St. John’s Bay Rum trees reveal the island’s history.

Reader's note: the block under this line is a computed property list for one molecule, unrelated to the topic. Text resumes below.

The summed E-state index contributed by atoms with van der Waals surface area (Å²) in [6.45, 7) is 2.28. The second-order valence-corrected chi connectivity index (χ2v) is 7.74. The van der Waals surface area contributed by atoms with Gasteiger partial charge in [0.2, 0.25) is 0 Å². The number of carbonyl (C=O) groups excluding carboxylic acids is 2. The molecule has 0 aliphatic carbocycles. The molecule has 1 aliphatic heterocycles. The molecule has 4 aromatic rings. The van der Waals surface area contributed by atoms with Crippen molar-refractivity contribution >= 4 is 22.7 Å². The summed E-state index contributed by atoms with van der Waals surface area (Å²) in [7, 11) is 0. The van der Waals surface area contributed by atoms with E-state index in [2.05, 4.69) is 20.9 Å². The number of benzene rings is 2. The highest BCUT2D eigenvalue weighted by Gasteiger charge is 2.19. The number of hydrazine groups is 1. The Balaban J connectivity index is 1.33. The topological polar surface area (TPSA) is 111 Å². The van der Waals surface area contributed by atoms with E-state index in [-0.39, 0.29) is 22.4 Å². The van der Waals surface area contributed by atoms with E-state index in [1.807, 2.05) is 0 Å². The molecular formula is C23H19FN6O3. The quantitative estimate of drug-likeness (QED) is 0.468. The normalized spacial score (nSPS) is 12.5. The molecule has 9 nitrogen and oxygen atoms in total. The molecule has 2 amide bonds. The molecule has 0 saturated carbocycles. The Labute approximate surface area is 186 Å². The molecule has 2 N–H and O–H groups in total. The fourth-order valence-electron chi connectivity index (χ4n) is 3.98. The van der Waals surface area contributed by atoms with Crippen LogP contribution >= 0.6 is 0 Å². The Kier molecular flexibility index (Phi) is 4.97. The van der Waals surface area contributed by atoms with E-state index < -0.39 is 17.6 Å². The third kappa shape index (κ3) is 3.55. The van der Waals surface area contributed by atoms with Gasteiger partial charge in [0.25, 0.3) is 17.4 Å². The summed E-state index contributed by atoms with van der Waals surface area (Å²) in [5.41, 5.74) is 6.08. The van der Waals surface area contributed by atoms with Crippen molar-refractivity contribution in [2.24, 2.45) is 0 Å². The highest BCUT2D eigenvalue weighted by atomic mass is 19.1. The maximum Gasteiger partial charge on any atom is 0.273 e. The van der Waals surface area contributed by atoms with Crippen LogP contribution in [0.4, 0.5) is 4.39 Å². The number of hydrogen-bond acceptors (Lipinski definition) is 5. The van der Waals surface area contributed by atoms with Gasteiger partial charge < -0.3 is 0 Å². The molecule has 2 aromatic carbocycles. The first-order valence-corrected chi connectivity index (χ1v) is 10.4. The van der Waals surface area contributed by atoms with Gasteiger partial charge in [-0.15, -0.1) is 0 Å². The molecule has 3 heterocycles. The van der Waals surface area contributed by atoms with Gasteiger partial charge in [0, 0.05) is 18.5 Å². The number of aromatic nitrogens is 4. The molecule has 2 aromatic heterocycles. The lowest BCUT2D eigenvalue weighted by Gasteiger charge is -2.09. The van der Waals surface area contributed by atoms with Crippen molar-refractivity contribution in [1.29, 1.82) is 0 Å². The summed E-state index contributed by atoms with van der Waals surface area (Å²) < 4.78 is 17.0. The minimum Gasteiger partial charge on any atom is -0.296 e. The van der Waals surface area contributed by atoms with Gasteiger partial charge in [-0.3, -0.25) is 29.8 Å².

Leaves of the West Indian bay rum tree are harvested to produce Bay Rum, a beauty and health elixir made popular in the Virgin Islands in the early 19th century. Today, the iconic palm leaf wrapped bottle of St. Johns Bay Rum can be found in the finest stores throughout the world, a fragrant mixture of essential oils distilled from the bay rum leaves and added to fine local rum. Typically used as a cologne or aftershave lotion, Bay Rum can also be used as a deodorant, fragrance, astringent, or soap. Bay Rum was invented by a Danish chemist named Albert Heinrich Riise in 1838 and production on St. John island started in the areas of Cinnamon Bay, Maho Bay, Carolina Estate, and Lameshur Bay. A century after Bay Rum was exported, bay rum trees can be found all over St. John island, easily revealed after a rain, when the sweet smelling leaves fill the air. The West Indies Company still produces AH Riise St. Johns Bay Rum today. A common misconception, the “bay leaves” commonly used in cooking come from a completely different “bay laurel” tree.